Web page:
While there is no shortage of leading indicators in the PV industry that can be used to predict future trends in manufacturing and across the various companies involved in this space, one of the most pertinent ones relates to capital expenditure (or capex).
This article takes a close look at the output from new analysis undertaken by the in-house research team at PV-Tech’s parent company Solar Media Ltd., where we build up the profile of PV capex by analysing solar-specific upstream capex across more than 100 of the leading PV manufacturers across the polysilicon to module value-chain, supplemented by a bottom-up geographic segmentation over the main countries dominating PV capex in the next few years.
Many other indicators are used today to judge the strength of PV manufacturers, including gross margins, geographic market share of module shipments, and so on. Some observers apply academic-type metrics applied to the solar industry, or bespoke tier groupings that are highly subjective. Often these methods fail to predict companies sustaining operations, particularly when it comes to manufacturing in China, or countries where this are other factors behind local manufacturing efforts.
Other industries, most notably the semiconductor industry, elevate the priority of R&D spending (often as a percentage of revenues) as one of the most critical metrics determining future competitiveness, or indeed the role of capital equipment suppliers’ R&D inputs.
However, we consider capex for solar manufacturers as being a much more critical metric to each of these above-noted alternatives today, for a number of reasons.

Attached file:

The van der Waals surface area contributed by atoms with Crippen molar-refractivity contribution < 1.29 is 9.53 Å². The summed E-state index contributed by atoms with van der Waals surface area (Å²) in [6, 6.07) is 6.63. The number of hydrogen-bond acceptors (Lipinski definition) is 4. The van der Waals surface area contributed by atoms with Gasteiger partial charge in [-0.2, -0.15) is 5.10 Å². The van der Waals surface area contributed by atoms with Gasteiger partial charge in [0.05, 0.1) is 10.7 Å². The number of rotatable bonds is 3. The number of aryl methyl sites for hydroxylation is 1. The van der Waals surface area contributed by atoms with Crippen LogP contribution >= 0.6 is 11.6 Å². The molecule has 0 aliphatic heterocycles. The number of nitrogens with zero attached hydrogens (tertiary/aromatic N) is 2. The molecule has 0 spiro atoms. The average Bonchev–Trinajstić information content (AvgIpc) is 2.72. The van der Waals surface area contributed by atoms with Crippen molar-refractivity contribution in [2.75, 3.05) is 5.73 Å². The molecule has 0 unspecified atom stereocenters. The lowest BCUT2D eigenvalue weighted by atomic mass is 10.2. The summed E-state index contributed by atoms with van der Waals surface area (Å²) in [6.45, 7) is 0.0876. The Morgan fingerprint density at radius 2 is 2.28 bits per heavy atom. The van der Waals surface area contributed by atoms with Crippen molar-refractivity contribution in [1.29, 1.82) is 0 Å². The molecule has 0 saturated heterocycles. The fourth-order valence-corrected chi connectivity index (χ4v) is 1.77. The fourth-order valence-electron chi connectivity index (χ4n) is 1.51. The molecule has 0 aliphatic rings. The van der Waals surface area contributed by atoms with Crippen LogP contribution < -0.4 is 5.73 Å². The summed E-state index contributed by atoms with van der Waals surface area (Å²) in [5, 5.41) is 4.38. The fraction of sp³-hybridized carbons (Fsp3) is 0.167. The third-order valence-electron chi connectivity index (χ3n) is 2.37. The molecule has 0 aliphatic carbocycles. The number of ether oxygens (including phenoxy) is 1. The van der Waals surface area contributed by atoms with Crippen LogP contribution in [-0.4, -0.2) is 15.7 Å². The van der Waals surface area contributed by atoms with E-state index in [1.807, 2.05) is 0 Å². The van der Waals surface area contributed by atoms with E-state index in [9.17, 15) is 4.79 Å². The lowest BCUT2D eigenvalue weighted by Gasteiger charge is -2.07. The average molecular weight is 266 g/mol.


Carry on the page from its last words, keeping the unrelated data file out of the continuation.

Capex in itself is a leading indicator of cash available or the ability to raise funds for future expansions or upgrades. Capex also is a sign of both existing fab utilization rates (new capacity is not generally needed for example if existing utilization rates are low) and the appetite to undertake upgrades for increased productivity. Finally, capex provides an indication of the company’s confidence to grow market-share or expand operations in new regions.
While not the full story by any means, capex also allow us to see the companies, regions and technologies being prioritized for production lines 12-18 months out. No other metric provides this in the solar industry, aside from the random announcements from equipment suppliers.
The following text and graphics in this blog focus on our bottom-up segmentation of PV capex across the value-chain, and the split across the main countries and regions where PV manufacturing is expected to occur over the time period 2017 to 2018. Historic segmentation is shown also that allows us to see the trends today and going forward.
The analysis is taken from the January 2017 release of our PV Manufacturing & Technology Quarterly report. The themes covered in the text form many of the topics to be discussed at the forthcoming PV CellTech 2017 event in Penang, Malaysia, 14-15 March 2017.
PV capex across the value-chain
We segment capex out across polysilicon, ingot, wafer, cell, module and thin-film segments. For polysilicon, we pro-rate company capex by looking at production output going to the semiconductor and solar industries to leave us with a polysilicon-for-solar capex estimate. In the case of new polysilicon factories build exclusively for solar industry supply, full capex levels are allocated to solar capex.
While cautious of some of the thin-film capex in China today that at face-value looks remarkably similar to lumpy one-off research contract business, we do nonetheless include this in the analysis for now. The challenge here of course is phasing the revenue profiles, with the Hanergy case-study weighing firmly on our minds, and assessing whether the capex spend is having any direct correlation with production output.
The split of PV capex by value-chain segment is shown below.
There remain a few key points to take from the graphic.
The most visible change over the 2015 to 2018 period comes from polysilicon, reflecting the end of the last major new plant capex having been completed by Wacker in Tennessee during 2016.